The Path to Funding Social Enterprises Beyond Infancy

March 25, 2015

By Jen­nifer Walske & Lau­ra D. Tyson

In our research, we took a deep dive into eight suc­cess­ful social enter­pris­es in order to iden­ti­fy the crit­i­cal ele­ments of their suc­cess.

To read the full blog, vis­it Berke­ley Haas Insti­tute for Busi­ness & Social Impact.

Call­ing all Ven­ture Cap­i­tal­ists

Rev­o­lu­tion Foods, which pro­duces high qual­i­ty school lunch­es and con­sumer prod­ucts, got its ini­tial boost by plac­ing first in the Berke­ley-Haas Glob­al Social Ven­ture Com­pe­ti­tion. The prize mon­ey pro­vid­ed co-founders Kristin Groos Rich­mond and Kirsten Saenz Tobey with a small amount of prize mon­ey, but more impor­tant­ly it led to a $50,000 invest­ment from angel investor, Dick Beers, and then to a $500,000 invest­ment from DBL Investors.

Those invest­ments allowed Kirsten and Kristin to get a truck, lease kitchen space, and hire four addi­tion­al employ­ees, includ­ing an exec­u­tive chef, two prep cooks and a dri­ver. That in turn enabled them to run a pilot pro­gram, which pro­vid­ed the proof of con­cept for their busi­ness mod­el and paved the way for addi­tion­al investors. Nan­cy Pfund, founder of DBL Investors, told a recent Berke­ley-Haas col­lo­qui­um on social finance that she quick­ly saw the poten­tial for Rev­o­lu­tion Foods, lead­ing her to sup­ply mean­ing­ful ear­ly stage fund­ing.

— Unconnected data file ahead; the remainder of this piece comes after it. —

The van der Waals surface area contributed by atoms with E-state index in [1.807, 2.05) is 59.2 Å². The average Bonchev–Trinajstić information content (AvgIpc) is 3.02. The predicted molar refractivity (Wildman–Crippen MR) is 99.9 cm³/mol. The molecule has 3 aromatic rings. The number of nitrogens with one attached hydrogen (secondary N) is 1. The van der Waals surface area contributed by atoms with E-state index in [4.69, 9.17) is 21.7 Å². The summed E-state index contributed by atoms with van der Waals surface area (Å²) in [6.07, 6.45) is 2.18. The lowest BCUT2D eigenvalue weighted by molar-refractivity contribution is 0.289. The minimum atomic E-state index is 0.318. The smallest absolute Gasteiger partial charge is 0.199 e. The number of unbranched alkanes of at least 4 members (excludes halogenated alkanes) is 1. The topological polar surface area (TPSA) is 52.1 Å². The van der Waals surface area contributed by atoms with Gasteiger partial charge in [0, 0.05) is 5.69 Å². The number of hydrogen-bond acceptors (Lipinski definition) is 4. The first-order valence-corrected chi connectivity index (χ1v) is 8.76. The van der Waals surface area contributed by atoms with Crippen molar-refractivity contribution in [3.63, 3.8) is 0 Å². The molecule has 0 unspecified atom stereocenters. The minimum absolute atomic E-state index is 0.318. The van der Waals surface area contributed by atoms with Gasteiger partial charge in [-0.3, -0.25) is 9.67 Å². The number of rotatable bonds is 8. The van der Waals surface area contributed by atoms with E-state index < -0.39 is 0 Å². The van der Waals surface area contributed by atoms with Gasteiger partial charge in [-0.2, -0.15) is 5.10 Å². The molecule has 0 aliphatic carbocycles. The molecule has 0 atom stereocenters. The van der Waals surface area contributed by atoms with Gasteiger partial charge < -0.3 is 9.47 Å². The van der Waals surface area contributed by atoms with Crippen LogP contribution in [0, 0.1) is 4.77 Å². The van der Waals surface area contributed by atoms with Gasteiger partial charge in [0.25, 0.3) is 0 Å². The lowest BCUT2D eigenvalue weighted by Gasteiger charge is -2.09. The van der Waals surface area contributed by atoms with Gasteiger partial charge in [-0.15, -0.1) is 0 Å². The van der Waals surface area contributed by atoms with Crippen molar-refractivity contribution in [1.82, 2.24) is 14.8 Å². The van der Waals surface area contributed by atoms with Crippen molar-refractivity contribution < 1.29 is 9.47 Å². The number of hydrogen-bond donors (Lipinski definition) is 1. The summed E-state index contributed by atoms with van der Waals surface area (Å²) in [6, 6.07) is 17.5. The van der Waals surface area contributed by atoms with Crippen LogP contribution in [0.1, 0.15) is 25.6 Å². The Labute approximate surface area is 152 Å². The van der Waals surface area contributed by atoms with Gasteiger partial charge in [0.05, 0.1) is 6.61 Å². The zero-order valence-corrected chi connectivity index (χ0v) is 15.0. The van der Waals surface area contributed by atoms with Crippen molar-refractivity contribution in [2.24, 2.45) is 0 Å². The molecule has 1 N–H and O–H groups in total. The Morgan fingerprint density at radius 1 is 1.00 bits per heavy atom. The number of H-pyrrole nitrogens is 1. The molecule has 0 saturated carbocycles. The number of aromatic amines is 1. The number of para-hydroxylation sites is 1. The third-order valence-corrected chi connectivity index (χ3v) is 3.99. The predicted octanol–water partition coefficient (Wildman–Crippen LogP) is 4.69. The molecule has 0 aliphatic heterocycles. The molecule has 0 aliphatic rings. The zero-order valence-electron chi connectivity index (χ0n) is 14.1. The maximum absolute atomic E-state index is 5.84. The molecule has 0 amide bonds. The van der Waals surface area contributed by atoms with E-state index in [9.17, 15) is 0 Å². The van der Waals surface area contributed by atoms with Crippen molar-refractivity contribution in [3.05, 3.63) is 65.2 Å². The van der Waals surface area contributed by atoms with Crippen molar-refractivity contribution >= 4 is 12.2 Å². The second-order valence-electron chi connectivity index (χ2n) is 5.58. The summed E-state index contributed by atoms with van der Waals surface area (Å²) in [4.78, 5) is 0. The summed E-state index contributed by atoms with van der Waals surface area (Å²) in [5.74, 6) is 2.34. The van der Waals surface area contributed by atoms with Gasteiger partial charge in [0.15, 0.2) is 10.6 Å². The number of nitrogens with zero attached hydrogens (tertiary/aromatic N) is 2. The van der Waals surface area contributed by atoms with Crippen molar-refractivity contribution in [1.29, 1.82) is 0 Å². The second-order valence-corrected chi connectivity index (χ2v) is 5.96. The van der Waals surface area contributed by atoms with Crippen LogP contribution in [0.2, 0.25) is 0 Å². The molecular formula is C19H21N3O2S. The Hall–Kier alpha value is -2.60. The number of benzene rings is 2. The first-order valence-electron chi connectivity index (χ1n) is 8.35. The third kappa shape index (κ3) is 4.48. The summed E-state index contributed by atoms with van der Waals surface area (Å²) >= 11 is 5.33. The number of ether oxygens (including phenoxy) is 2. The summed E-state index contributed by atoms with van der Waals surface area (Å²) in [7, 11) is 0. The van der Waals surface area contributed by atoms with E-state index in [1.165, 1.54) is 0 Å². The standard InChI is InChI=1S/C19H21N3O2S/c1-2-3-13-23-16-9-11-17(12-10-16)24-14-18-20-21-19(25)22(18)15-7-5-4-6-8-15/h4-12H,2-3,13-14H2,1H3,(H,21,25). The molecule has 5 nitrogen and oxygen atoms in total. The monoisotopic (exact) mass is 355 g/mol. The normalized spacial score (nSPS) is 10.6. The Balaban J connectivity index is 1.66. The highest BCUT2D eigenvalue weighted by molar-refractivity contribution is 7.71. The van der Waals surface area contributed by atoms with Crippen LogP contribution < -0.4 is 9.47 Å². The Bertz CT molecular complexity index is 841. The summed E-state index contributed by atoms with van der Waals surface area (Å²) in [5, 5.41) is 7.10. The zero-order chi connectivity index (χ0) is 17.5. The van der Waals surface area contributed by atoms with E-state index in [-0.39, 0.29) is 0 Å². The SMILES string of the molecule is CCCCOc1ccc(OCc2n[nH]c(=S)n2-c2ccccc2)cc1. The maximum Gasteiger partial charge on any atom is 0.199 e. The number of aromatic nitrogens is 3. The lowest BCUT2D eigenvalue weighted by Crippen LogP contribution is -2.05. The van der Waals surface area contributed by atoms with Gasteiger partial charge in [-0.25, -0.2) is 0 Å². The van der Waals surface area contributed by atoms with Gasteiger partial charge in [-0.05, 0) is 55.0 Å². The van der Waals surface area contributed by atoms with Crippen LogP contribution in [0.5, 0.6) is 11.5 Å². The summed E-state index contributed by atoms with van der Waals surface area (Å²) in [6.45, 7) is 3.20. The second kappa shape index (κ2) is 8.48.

I met Kristin and Kirsten at Haas, and imme­di­ate­ly saw the val­ue of their idea,” Pfund said. “Pro­vid­ing large amounts of ear­ly cap­i­tal is extreme­ly impor­tant for founders who are prov­ing the field.”

Anoth­er key les­son from Rev­o­lu­tion Foods is the val­ue of seek­ing fund­ing from tra­di­tion­al for-prof­it ven­ture cap­i­tal firms. Rev­o­lu­tion Foods began as a for-prof­it enter­prise, though one with social goals, but it raised mon­ey from both kinds of investors. The social ven­ture cap­i­tal firms includ­ed DBL Investors, Cata­mount Ven­tures, New Schools Ven­ture Fund, Physic Ven­tures, and the West­ly Group. But they also gar­nered sig­nif­i­cant financ­ing from tra­di­tion­al VC firms, led by Oak Invest­ment Part­ners. Rev­o­lu­tion Growth, the ven­ture cap­i­tal fund cre­at­ed by AOL founder Steve Case, recent­ly invest­ed $30 mil­lion.

One hur­dle for social ven­ture cap­i­tal investors is the lack of stan­dard­ized met­rics for assess­ing social impact. Accord­ing to Kirsten, Rev­o­lu­tion Foods devel­oped its own met­rics rather than rely­ing on frame­works devel­oped by its investors. And, now that Rev­o­lu­tion Foods is B Lab cer­ti­fied, which pro­vides some stan­dard guide­lines for social impact, the process of social impact mea­sure­ment has become even eas­i­er.